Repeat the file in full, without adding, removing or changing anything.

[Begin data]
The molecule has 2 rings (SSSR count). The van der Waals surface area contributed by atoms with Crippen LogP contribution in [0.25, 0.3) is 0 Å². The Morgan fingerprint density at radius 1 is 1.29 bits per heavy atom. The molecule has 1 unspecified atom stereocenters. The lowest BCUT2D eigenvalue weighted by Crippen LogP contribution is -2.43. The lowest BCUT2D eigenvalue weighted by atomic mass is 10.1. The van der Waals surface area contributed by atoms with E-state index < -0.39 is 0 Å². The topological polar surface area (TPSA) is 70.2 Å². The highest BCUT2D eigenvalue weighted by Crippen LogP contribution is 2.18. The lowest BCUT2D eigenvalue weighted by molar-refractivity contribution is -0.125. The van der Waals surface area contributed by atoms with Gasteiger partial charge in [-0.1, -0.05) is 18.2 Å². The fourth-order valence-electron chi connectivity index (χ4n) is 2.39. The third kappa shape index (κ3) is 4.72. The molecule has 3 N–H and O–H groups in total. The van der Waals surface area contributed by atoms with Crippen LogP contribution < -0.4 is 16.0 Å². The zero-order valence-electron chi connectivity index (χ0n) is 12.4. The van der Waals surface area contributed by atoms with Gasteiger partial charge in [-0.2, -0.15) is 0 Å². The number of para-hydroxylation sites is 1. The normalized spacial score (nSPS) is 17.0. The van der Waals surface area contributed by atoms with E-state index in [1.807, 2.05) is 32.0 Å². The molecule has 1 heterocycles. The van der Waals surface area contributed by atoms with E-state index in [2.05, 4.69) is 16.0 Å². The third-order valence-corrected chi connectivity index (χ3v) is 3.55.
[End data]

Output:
The molecule has 2 rings (SSSR count). The van der Waals surface area contributed by atoms with Crippen LogP contribution in [0.25, 0.3) is 0 Å². The Morgan fingerprint density at radius 1 is 1.29 bits per heavy atom. The molecule has 1 unspecified atom stereocenters. The lowest BCUT2D eigenvalue weighted by Crippen LogP contribution is -2.43. The lowest BCUT2D eigenvalue weighted by atomic mass is 10.1. The van der Waals surface area contributed by atoms with E-state index < -0.39 is 0 Å². The topological polar surface area (TPSA) is 70.2 Å². The highest BCUT2D eigenvalue weighted by Crippen LogP contribution is 2.18. The lowest BCUT2D eigenvalue weighted by molar-refractivity contribution is -0.125. The van der Waals surface area contributed by atoms with Gasteiger partial charge in [-0.1, -0.05) is 18.2 Å². The fourth-order valence-electron chi connectivity index (χ4n) is 2.39. The third kappa shape index (κ3) is 4.72. The molecule has 3 N–H and O–H groups in total. The van der Waals surface area contributed by atoms with Crippen LogP contribution < -0.4 is 16.0 Å². The zero-order valence-electron chi connectivity index (χ0n) is 12.4. The van der Waals surface area contributed by atoms with Gasteiger partial charge in [-0.2, -0.15) is 0 Å². The number of para-hydroxylation sites is 1. The normalized spacial score (nSPS) is 17.0. The van der Waals surface area contributed by atoms with E-state index in [1.807, 2.05) is 32.0 Å². The molecule has 1 heterocycles. The van der Waals surface area contributed by atoms with E-state index in [2.05, 4.69) is 16.0 Å². The third-order valence-corrected chi connectivity index (χ3v) is 3.55.